Release date: November 26, 2021
Label: Dot Time Records
Live is an intimate collaboration between legendary jazz trombonist Roswell Rudd and celebrated guitarist Duck Baker. The unlikely combination of trombone and guitar is presented here with ease, finesse, and a stunning balance indicative of a duo outing of the highest caliber.
This exciting, pared-down recording allows audiences to hear Rudd at his most empirical and innovative. The late pioneer of avant-garde jazz enjoyed a career that spanned over sixty years and saw fruitful collaborations between Rudd and such icons as Gil Evans, Cecil Taylor, Archie Shepp, Don Cherry, Carla Bley and Charlie Haden. The trombonist and composer is heard here alongside Baker, one of the most highly regarded fingerstyle guitarists of his generation, who pulls from his varied experiences in blues and folk music to create his signature fingerstyle sound. On this vinyl release, the duo offers thoughtful and potent interpretations of hallmark compositions by pianists Thelonious Monk and Herbie Nichols.
Captured here are two masters at work, each drawing from their own respective pots of experience. Some of it is shared; Both Baker and Rudd have ties to traditional jazz. Rudd used to remark that the on-the-spot polyphony of a trad-jazz band was perfect training for free jazz. “In the heart of it, for all music, is playing off each other and being aware of each other, having that call and response going on collectively is what makes the sound.” Baker and Rudd’s rich background in the improvisational, unpremeditated counterpoint that hailed from both the trad-jazz and avant-garde traditions is perhaps the reason for the unparalleled synergy and interplay that takes place on each track of this release.
Baker notes “I got to know Roswell Rudd’s music as a teenager in the mid-1960s. He was on the very first free jazz record I ever heard, Archie Shepp’s Four For Trane, and shared front line duties on the incredible New York Art Quartet LP on ESP-Disk’. I followed his recording career as closely as I could from then on.” It was not until 1996 when Baker was doing research for his release Spinning Song: Duck Baker Plays the Music of Herbie Nichols that Baker and Rudd would connect. Baker remarks, “I was nervous about calling one the heroes of my youth for help, but Roswell demonstrated endless patience and the willingness to answer countless questions about Nichols, the musician and the man. We finally met in person in 1999, when Roswell came to San Francisco … Of course I was thrilled when he invited me to visit him and his partner Verna Gillis in New York with the idea of playing music together.” What resulted from this meeting was the concept of embarking on some exciting, sonically-unchartered territory. “The trombone – guitar combination is naturally a tricky one, but Roswell always regarded any possible difficulty as a challenge.”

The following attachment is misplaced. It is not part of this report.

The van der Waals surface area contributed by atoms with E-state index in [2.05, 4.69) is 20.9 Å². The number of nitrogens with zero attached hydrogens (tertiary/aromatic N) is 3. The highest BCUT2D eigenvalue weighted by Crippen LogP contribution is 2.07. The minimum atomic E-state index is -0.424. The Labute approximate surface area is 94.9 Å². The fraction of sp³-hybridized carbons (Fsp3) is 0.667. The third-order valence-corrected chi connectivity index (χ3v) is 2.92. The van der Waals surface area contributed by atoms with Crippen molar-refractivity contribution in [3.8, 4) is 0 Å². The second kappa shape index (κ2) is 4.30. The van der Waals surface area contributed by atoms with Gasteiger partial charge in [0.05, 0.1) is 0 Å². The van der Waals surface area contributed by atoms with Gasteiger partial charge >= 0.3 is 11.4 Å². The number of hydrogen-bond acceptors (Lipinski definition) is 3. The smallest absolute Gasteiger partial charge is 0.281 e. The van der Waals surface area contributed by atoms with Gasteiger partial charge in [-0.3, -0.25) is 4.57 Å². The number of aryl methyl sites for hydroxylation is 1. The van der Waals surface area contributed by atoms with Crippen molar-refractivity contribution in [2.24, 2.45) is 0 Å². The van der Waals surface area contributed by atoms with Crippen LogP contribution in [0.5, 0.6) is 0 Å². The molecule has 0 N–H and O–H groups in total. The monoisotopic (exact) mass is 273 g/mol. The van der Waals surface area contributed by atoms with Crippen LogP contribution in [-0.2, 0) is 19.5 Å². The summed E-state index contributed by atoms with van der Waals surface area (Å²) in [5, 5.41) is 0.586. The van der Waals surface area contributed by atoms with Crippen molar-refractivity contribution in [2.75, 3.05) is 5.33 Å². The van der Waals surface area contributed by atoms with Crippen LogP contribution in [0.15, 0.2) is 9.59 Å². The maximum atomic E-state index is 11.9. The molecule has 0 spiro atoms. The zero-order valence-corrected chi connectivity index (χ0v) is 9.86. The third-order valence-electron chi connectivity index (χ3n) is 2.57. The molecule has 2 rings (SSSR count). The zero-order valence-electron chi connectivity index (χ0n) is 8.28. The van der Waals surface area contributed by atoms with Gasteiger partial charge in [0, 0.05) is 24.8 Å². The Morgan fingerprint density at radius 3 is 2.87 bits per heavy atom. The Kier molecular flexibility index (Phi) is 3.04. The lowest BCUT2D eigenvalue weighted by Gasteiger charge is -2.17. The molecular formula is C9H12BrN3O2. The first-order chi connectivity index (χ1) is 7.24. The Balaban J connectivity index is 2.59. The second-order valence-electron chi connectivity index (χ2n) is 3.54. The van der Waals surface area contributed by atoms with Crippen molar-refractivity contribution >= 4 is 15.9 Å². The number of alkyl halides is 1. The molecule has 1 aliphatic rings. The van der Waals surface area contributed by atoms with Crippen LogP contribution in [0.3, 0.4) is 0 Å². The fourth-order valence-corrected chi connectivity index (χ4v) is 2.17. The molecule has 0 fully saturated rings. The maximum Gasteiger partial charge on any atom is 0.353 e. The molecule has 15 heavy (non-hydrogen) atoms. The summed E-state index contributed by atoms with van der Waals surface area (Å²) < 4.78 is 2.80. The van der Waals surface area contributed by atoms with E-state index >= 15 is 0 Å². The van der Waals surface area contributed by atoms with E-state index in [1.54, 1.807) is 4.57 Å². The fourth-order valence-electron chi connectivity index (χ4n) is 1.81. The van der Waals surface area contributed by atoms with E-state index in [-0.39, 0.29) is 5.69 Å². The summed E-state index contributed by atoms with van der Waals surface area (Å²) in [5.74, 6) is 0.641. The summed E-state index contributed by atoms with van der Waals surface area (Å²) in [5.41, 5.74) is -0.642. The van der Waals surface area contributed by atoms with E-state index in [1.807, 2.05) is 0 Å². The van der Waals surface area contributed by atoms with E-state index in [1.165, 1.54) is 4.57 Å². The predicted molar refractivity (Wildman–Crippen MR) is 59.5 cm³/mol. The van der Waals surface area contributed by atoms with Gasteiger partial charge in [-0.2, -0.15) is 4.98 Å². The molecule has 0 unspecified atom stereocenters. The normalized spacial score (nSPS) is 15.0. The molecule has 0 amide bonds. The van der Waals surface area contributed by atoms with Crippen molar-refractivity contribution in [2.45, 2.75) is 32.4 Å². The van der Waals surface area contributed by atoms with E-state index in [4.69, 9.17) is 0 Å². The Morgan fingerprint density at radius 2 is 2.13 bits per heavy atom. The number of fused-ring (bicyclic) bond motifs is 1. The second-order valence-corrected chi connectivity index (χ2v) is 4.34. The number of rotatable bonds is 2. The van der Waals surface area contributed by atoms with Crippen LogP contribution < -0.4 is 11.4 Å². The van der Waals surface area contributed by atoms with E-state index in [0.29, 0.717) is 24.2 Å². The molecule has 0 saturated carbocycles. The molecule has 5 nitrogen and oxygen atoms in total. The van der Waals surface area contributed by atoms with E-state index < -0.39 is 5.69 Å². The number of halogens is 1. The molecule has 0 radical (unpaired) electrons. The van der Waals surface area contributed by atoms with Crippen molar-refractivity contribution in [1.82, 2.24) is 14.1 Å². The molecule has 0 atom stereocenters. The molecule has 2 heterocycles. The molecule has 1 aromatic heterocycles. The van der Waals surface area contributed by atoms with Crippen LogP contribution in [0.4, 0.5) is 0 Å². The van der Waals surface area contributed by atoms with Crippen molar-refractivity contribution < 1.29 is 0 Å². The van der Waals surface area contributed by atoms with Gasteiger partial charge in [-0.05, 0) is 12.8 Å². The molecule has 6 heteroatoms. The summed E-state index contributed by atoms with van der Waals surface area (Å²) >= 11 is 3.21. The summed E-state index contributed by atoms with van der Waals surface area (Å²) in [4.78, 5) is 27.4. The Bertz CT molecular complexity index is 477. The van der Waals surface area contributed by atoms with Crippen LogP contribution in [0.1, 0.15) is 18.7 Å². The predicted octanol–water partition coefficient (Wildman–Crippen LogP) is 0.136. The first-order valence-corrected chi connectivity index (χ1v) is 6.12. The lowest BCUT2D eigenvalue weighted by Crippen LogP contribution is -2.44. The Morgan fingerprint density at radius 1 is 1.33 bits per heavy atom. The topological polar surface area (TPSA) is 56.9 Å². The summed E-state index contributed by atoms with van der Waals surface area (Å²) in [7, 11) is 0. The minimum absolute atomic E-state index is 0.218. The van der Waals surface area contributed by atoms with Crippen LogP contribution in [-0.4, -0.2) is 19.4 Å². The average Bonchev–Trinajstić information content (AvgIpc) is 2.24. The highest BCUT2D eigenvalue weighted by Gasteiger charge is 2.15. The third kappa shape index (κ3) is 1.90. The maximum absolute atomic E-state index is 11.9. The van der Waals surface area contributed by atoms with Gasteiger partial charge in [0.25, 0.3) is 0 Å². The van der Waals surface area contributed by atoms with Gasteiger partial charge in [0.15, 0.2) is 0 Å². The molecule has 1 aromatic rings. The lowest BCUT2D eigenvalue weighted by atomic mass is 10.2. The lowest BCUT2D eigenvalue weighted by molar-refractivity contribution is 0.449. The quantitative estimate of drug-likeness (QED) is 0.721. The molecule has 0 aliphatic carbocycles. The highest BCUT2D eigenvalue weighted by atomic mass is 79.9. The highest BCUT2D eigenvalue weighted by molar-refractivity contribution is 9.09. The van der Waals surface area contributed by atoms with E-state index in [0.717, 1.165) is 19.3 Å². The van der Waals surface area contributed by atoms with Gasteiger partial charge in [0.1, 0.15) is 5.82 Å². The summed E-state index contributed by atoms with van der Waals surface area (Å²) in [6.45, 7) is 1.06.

The stellar audio that makes up this vinyl set was recorded live at two performances from the great duo – tracks 1-2 and 6-8 were recorded at The Outpost in Albuquerque, NM in 2004 while tracks 3-5 and 9-10 were recorded at Tonic in New York City in 2002. Dot Time Records honorably brings this meeting of the musical minds to light for the first time on record.
Musically, Live is a collection of eight trombone-guitar duets centered around the material of two artists who hold a particular importance to Rudd: Thelonious Monk and Herbie Nichols. Rudd was a dear friend and collaborator of Nichols and after the pianist’s untimely death from leukemia at 44 years old, Rudd became a torchbearer for Nichols’ trademark style and compositions. Rudd’s love of Thelonious Monk came when he first moved to New York in the 1950’s and began playing in Steve Lacy’s group. There he had the chance to meet Monk and listen to him play frequently. Rudd had an uncanny ability to listen to the piano icon and then be able to replicate what he was playing exactly. Rudd would revisit Monk’s material time and time again throughout his illustrious career, interpreting the great master’s compositions with a fluency and ingenuity that is unparalleled and unrelenting. This album marks Rudd’s final foray into the land of Monk, as well as his last interpretation of the music of his former bandleader and friend, Herbie Nichols.
Baker’s thoughtful accompaniment and enchanting, daring harmonic musings act as the perfect compliment to Rudd’s free-wheeling improvisation, showcasing his unparalleled avant mastery. Baker recalls “The whole process was enormously challenging and exhilarating. I still remember how surprised I was when Roswell told the audience after we played one of our collage pieces that I was the only person who could do this with him. My reaction was “I can do this?” I’m still not sure about that, but I was one of many, many younger players who gained invaluable insights working with this great musical spirit. He connected us not only to the beginnings of free jazz but also, through the musicians he had known and worked with himself, to the beginnings of jazz.”